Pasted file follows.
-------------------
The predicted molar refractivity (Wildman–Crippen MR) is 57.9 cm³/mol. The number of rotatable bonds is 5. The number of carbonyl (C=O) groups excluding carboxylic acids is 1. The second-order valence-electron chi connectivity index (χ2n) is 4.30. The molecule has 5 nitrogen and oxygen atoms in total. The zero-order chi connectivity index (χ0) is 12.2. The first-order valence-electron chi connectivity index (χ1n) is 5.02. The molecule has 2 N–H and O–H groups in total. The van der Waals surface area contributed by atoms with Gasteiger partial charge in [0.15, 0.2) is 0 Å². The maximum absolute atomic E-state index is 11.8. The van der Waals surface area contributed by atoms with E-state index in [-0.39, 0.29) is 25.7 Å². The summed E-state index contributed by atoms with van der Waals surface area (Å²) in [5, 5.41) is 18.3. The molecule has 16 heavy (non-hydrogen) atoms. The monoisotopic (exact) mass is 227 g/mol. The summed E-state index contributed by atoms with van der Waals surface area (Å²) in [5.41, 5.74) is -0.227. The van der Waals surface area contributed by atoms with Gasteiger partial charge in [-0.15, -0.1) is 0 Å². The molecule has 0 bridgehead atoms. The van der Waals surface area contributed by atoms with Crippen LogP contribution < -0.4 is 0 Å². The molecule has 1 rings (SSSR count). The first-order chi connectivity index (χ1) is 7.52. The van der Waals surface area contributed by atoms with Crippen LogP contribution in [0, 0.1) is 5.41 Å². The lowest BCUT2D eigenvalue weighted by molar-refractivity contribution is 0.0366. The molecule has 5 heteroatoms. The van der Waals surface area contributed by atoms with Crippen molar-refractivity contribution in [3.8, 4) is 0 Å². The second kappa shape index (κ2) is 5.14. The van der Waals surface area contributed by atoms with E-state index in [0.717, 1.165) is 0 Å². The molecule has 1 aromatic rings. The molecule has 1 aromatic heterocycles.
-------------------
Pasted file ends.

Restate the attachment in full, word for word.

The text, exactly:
The predicted molar refractivity (Wildman–Crippen MR) is 57.9 cm³/mol. The number of rotatable bonds is 5. The number of carbonyl (C=O) groups excluding carboxylic acids is 1. The second-order valence-electron chi connectivity index (χ2n) is 4.30. The molecule has 5 nitrogen and oxygen atoms in total. The zero-order chi connectivity index (χ0) is 12.2. The first-order valence-electron chi connectivity index (χ1n) is 5.02. The molecule has 2 N–H and O–H groups in total. The van der Waals surface area contributed by atoms with Gasteiger partial charge in [0.15, 0.2) is 0 Å². The maximum absolute atomic E-state index is 11.8. The van der Waals surface area contributed by atoms with E-state index in [-0.39, 0.29) is 25.7 Å². The summed E-state index contributed by atoms with van der Waals surface area (Å²) in [5, 5.41) is 18.3. The molecule has 16 heavy (non-hydrogen) atoms. The monoisotopic (exact) mass is 227 g/mol. The summed E-state index contributed by atoms with van der Waals surface area (Å²) in [5.41, 5.74) is -0.227. The van der Waals surface area contributed by atoms with Gasteiger partial charge in [-0.15, -0.1) is 0 Å². The molecule has 0 bridgehead atoms. The van der Waals surface area contributed by atoms with Crippen LogP contribution < -0.4 is 0 Å². The molecule has 1 rings (SSSR count). The first-order chi connectivity index (χ1) is 7.52. The van der Waals surface area contributed by atoms with Crippen LogP contribution in [0, 0.1) is 5.41 Å². The lowest BCUT2D eigenvalue weighted by molar-refractivity contribution is 0.0366. The molecule has 5 heteroatoms. The van der Waals surface area contributed by atoms with Crippen molar-refractivity contribution in [3.8, 4) is 0 Å². The second kappa shape index (κ2) is 5.14. The van der Waals surface area contributed by atoms with E-state index in [0.717, 1.165) is 0 Å². The molecule has 1 aromatic rings. The molecule has 1 aromatic heterocycles.